Before I tell you about the show, a couple of notes about my depressing life.
I haven't been in a relationship since my wife left me last December, though not for lack of trying. I've gone on dates with maybe a half-dozen women this year and none of them have worked out. I've failed at this with the sort of focus and determination usually only seen in success. One woman canceled on my twice and then left for Europe. One went out with me once and then told me she wasn't interested. Another went out with me twice and then laid out the "just be friends" rap. And so on.
So I was looking forward to this show when I woke up this morning. Not just because the Silver Jews are a recent favorite of mine (I burned copies of the bulk of their work from the local college radio station during a stint their this summer), but because I asked a girl from a book club I'm in to go with me and she said yes. However, this morning she sent me an email saying she was feeling ill and probably wouldn't be going. I waited until a few hours before the show before deciding to find someone else to go with me (going to concerts alone is remarkably depressing activity) but all of my friends either had other plans or couldn't be reached or were entirely disinterested. I even asked the girl who said she just wanted to be friends, but she turned out to be in Portland for the week.
So I trudged off alone and decided to just try and enjoy myself. I sold my extra ticket at the door to someone waiting in line and headed inside. While waiting for the show to start, I met a cute young blond lady who was asking folks if they were registered to vote. I made small talk with her for a few minutes. She said she would probably be staying for the show and might have a beer in the bar downstairs. I said I would be happy to buy her one and would be down in the bar during the opening act. She said she would be happy to join me and would come down once the music started. I figured things were looking up for me for the evening.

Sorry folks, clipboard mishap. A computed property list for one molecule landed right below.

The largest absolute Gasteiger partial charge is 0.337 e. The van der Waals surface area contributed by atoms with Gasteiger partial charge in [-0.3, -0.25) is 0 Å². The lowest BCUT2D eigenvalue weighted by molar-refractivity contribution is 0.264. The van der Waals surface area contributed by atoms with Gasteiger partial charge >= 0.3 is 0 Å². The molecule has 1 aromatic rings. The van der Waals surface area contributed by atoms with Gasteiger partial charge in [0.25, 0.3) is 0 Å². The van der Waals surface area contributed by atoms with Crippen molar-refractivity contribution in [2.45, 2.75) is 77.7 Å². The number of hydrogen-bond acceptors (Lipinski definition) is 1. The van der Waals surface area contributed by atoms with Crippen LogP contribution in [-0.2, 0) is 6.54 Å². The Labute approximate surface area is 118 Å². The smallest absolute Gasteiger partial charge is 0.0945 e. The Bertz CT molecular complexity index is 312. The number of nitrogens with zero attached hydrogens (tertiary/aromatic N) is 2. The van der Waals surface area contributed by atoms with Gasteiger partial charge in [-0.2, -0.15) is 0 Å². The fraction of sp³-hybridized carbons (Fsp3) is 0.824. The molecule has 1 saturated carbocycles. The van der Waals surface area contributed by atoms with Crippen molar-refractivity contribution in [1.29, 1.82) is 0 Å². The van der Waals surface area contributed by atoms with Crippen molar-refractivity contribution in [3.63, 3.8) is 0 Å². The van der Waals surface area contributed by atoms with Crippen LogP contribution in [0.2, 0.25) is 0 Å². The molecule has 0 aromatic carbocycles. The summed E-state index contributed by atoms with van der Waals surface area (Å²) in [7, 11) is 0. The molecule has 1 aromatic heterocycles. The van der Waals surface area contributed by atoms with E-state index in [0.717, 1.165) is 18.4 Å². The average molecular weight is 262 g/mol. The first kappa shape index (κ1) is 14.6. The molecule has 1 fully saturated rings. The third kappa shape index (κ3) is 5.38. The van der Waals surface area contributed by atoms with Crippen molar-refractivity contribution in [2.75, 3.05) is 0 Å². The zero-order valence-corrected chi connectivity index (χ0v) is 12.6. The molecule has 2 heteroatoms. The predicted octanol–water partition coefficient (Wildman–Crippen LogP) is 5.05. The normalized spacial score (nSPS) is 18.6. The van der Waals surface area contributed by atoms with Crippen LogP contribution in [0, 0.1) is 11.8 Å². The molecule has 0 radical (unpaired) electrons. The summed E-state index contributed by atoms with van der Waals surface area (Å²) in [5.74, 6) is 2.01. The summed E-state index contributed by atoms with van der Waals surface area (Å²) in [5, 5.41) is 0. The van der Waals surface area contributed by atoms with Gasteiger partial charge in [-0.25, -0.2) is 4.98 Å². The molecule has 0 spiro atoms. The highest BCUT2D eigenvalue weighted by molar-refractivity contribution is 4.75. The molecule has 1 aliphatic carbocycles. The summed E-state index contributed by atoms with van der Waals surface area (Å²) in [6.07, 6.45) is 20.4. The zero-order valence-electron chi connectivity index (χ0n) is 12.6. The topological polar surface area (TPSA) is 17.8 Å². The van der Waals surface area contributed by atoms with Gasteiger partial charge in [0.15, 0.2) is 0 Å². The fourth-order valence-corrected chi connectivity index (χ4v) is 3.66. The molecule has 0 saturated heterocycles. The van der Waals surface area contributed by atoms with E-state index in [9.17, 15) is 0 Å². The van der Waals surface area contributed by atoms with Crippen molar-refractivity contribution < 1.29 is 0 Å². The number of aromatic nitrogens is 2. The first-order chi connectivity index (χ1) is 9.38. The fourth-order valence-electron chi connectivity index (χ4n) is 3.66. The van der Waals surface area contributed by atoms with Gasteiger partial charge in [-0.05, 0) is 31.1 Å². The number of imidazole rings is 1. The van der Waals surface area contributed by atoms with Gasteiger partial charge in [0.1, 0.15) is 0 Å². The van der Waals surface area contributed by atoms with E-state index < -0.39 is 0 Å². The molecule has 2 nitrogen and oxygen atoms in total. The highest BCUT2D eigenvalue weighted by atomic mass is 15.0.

The feeling didn't last long. She never showed and wasn't upstairs when I went up for the Silver Jews. My only company in the bar was a drunk woman in her mid forties who asked me why I looked so morose (not out of concern, more as an accusation). At least I managed to avoid the opening act, a band called Monotonix. What I heard from the speakers sounded like utter shit and I heard a few people grumbling about it afterward.
So I was in an odd mood heading up to the SJ performance. Probably the right mood. The Silver Jews are essentially the work of singer/songwriter David Berman, whose discomfort on stage is evident in almost every stiff movement of his body (and in the way he obsessively played with the microphone cord throughout the performance). Though the band has been active in some form or another since the early 1990s, Berman pointed out that this is only his 92nd show. But Berman's awkawardness was more than made up for by his solid backing band (including his wife, Cassie, on bass. They way he looked at her during some of the more romantic songs added a sweetness to the concert that wouldn't have been there otherwise). The music was country-tinged and mid-tempo, tightly wound, with little of the lackadasical nature of the earlier incarnations of the group.
The highlight of the show, and the band in general, was Berman's literate, poetic lyrics. Full of disjointed imagery and fascinating narratives, he's one of the best lyricists in rock. Though his rough bariton can't seem to fashion the sort of melodies that would turn these songs into pure classics, he comes close enough to make them stick. And the group has only gotten better over time.
It was music that almost unervingly fit my mood at the time. Not depressed or depressing, just tired and a little thoughtful. It was a solid show, and worth taking the time to come see it. On my way out I picked up a copy of the only album by the band I didn't already have and headed on home. I'm not as bummed as I was when I started the evening, so I guess that's something.